Significant changes in transgenic animals

Mecocci et al. [41]

Elevated basal levels of oxidative DNA damage


De Leo et al. [38]

Increased Mn-superoxide-dismutase mRNA levels


Morocz et al. [39]

Elevated basal levels of oxidative DNA damage


Elevated levels of oxidative DNA damage after oxidative stress (H2O2)

Mecocci et al. [42]

Elevated basal levels of oxidative DNA damage


Kadioglu et al. [36]

Elevated basal levels of oxidative DNA damage


Migliore et al. [43]

Elevated basal levels of oxidative DNA damage


Leutner et al. [37]

Enhanced basal ROS levels


Elevated ROS levels after staurosporine

Schüssel et al. [46]


Elevated ROS levels

Increased HNE levels

Sultana et al. [21]

Enhanced levels of mitochondrial bound HNE


Enhanced levels of mitochondrial bound 3-nitrotyrosine

Dezor et al. [45]

Enhanced levels of 8-oxoguanidine


In lymphoblasts and fibroblasts from familial AD patients with PS and APP mutations, a clear increase in lipid-peroxidation products malondialdehyde and hydroxynonenale was found [40]. Furthermore, the anti-oxidant capacity in lymphoblasts from peripheral blood of familial AD patients was reduced [46]. These results are confirmed by findings in transgenic animals. Elevated ROS levels were found in lymphocytes of PS1 mutant mice [47, 48].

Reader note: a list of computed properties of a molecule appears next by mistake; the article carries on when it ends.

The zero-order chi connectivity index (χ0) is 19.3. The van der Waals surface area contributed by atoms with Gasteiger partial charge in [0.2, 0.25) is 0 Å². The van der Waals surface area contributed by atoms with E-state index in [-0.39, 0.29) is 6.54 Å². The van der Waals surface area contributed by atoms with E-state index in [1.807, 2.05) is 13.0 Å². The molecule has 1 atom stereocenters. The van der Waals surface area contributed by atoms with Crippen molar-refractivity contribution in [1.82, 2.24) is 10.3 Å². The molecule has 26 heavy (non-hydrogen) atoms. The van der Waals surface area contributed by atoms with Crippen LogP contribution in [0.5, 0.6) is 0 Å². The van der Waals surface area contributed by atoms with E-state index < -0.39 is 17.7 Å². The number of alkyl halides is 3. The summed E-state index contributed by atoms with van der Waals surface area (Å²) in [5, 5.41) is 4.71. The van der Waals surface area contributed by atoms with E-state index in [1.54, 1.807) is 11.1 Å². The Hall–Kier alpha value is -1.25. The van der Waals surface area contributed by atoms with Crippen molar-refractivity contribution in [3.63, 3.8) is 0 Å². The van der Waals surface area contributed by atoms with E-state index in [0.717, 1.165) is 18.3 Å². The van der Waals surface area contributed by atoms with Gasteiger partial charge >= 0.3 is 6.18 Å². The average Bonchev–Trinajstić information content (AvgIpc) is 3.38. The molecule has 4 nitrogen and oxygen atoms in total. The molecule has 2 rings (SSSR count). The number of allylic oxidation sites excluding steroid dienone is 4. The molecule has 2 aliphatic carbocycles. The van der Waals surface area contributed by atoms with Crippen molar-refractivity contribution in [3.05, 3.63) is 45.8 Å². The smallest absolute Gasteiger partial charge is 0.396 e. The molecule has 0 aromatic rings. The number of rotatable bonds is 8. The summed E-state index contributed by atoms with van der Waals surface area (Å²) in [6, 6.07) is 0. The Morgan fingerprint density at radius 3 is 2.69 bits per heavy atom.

Elevated Apoptosis in Lymphocytes of AD Patients

Studies in lymphocytes from sporadic AD patients have provided evidence for elevated apoptosis (Table 3). Aging itself induces an increase in vulnerability to apoptosis [49]. This enhanced susceptibility seems to be even more pronounced in lymphocytes from sporadic AD patients [5052]. Elevated DNA fragmentation was seen in freshly prepared AD lymphocytes compared with controls and spontaneous apoptotic cell death after 24 h was significantly elevated [34]. Importantly, elevated basal apoptosis from AD patients correlated significantly with the Mini Mental State Examination (MMSE) of these AD patients. Furthermore, lymphocytes from AD patients showed an increased vulnerability to proapoptotic stimuli like 2-desoxy-ribose or staurosporine. Significantly elevated levels of DNA fragmentation were found in activated AD lymphocytes undergoing spontaneous in vitro apoptosis or enhanced apoptosis after the treatment with D-ribose. These results point to a faster turnover of apoptotic pathways in AD patients [53]. Importantly, a robust difference in cell death sensitivity between AD patients and patients suffering from vascular dementia was detected [52, 54].